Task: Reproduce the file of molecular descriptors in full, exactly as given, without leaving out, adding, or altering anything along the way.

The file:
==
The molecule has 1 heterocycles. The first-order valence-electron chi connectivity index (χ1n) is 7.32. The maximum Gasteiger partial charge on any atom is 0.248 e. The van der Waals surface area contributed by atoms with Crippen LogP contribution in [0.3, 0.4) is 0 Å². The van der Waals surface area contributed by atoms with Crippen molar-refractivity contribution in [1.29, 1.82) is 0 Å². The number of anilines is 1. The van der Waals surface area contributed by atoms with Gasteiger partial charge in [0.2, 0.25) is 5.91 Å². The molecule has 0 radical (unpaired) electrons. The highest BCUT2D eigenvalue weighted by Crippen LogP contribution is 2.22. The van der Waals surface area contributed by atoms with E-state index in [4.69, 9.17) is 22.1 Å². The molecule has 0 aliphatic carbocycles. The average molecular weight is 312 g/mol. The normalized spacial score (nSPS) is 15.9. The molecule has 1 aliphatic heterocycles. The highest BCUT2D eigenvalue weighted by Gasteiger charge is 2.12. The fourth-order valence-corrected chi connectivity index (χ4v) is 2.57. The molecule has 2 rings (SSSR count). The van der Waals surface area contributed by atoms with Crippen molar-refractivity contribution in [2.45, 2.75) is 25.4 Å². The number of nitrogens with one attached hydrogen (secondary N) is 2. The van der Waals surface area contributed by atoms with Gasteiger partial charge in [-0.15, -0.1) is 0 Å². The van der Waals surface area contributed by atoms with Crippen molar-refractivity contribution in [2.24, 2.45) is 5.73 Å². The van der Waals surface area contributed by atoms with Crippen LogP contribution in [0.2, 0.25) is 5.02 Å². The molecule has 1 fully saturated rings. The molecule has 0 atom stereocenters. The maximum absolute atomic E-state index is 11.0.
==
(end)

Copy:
The molecule has 1 heterocycles. The first-order valence-electron chi connectivity index (χ1n) is 7.32. The maximum Gasteiger partial charge on any atom is 0.248 e. The van der Waals surface area contributed by atoms with Crippen LogP contribution in [0.3, 0.4) is 0 Å². The van der Waals surface area contributed by atoms with Crippen molar-refractivity contribution in [1.29, 1.82) is 0 Å². The number of anilines is 1. The van der Waals surface area contributed by atoms with Gasteiger partial charge in [0.2, 0.25) is 5.91 Å². The molecule has 0 radical (unpaired) electrons. The highest BCUT2D eigenvalue weighted by Crippen LogP contribution is 2.22. The van der Waals surface area contributed by atoms with E-state index in [4.69, 9.17) is 22.1 Å². The molecule has 0 aliphatic carbocycles. The average molecular weight is 312 g/mol. The normalized spacial score (nSPS) is 15.9. The molecule has 1 aliphatic heterocycles. The highest BCUT2D eigenvalue weighted by Gasteiger charge is 2.12. The fourth-order valence-corrected chi connectivity index (χ4v) is 2.57. The molecule has 2 rings (SSSR count). The van der Waals surface area contributed by atoms with Crippen molar-refractivity contribution in [2.45, 2.75) is 25.4 Å². The number of nitrogens with one attached hydrogen (secondary N) is 2. The van der Waals surface area contributed by atoms with Gasteiger partial charge in [-0.15, -0.1) is 0 Å². The van der Waals surface area contributed by atoms with Crippen molar-refractivity contribution in [2.24, 2.45) is 5.73 Å². The van der Waals surface area contributed by atoms with Crippen LogP contribution in [0.2, 0.25) is 5.02 Å². The molecule has 1 fully saturated rings. The molecule has 0 atom stereocenters. The maximum absolute atomic E-state index is 11.0.